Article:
Neil Hamilton, leader of UKIP Wales, is rather sceptical about the initiative. He also thinks that the party's move on elite schools is a way to distract public attention from Labour's inability to find common ground on Brexit.
SPUTNIK: What is your reaction to the Labour’s proposed abolishment of Private Schools?
Hamilton: Labour just can't shake off the straight jacket of the class warfare can it? Which is what this is fundamentally all about. What they should really be asking themselves is, why do so many people want to educate their children outside the state sector? You know, I was educated at the grammar school. I had a very good education. But I'm afraid there are swathes of the country where you can no longer say that and lots of people of modest means make vast financial sacrifices to send their children to a school of their own choosing in the private sector. That's the real outrage, I think, is that so many people feel the need to do that.
SPUTNIK: Why are labour focusing so much on this policy when they can't even get their act together on a cohesive Brexit policy?
Hamilton: Well, that's the answer I think. It's a distraction from the main issues of the day. 99% of people in this country believe the provision of education is not a big issue. Private sector schools also are some massive earners a foreign exchange, because half of China seems to be educated in English public schools today. But the Labour Party are not interested in any of that. They want to distract attention from their inability to come to an agreed line on Brexit, whether they're for it or against it, whether they're for or against the second referendum. Do they accept the result of the referendum, the biggest democratic voting figures in British history in 2016?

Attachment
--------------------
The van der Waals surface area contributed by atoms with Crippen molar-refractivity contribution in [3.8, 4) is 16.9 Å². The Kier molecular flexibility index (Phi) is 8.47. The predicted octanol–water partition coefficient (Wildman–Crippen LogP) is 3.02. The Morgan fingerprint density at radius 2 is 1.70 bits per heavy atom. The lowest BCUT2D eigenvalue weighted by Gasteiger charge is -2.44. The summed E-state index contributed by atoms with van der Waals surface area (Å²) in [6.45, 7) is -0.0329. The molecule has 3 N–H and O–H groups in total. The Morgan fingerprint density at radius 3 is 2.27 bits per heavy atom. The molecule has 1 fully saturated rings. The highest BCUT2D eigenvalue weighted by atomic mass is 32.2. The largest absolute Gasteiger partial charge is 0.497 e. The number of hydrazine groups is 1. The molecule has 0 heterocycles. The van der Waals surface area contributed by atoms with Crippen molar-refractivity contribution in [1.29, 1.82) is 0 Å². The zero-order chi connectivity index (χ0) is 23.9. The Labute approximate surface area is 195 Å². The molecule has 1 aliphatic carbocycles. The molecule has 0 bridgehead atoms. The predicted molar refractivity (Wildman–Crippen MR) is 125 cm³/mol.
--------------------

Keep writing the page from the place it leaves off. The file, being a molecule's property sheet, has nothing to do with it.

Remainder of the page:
So under Corbyn and Momentum, of course, Labour's lurched very far to the left. And they're even talking about grabbing people's houses if they are unoccupied for six months. So the sanctity of private property is no longer to be respected by Labour either. And also, they're going to whack up the income taxes and other taxes, which will just lead to a massive exodus of professional and other high earning people. So all in all, it's lose-lose for ordinary working people in Britain.
SPUTNIK: Now, you mentioned their taxes, I am assuming the ideas would be to raise income tax to pay for this educational system how do you think the voters would react to something like that?
Hamilton: Well, voters react with their feet, I mean, 27% of all income tax revenue today is paid by 1% of income taxpayers. The higher earners are massively contributing to the tax take of the Treasury. We've seen this many times before. And I'm old enough to remember the 1970s when there was a big brain drain to other parts of the world because British taxes were so absurd.
In those days, the top-rated income tax was 98%. I don't think even Labor proposes to go back to those rates. But we've seen over many, many years, there's a lot of evidence to show that as tax rates go up, then the exodus of high earners goes up with it. And it's not rocket science to understand the connection between the two. Labour would much rather have equality in misery than the inequality of prosperity. That's really what socialism is all about. Ultimately, it's equality. And they don't care what the income level of the average is, so long as there's nobody above it.
That, of course, is the way things operate in countries like North Korea, except that the ruling class, of course, manages to live a totally different lifestyle from that of ordinary people. And that was the same in the Soviet Union and all the other Eastern European communist dictatorships which Jeremy Corbyn admired so much.
The views and opinions expressed in the article do not necessarily reflect those of Sputnik.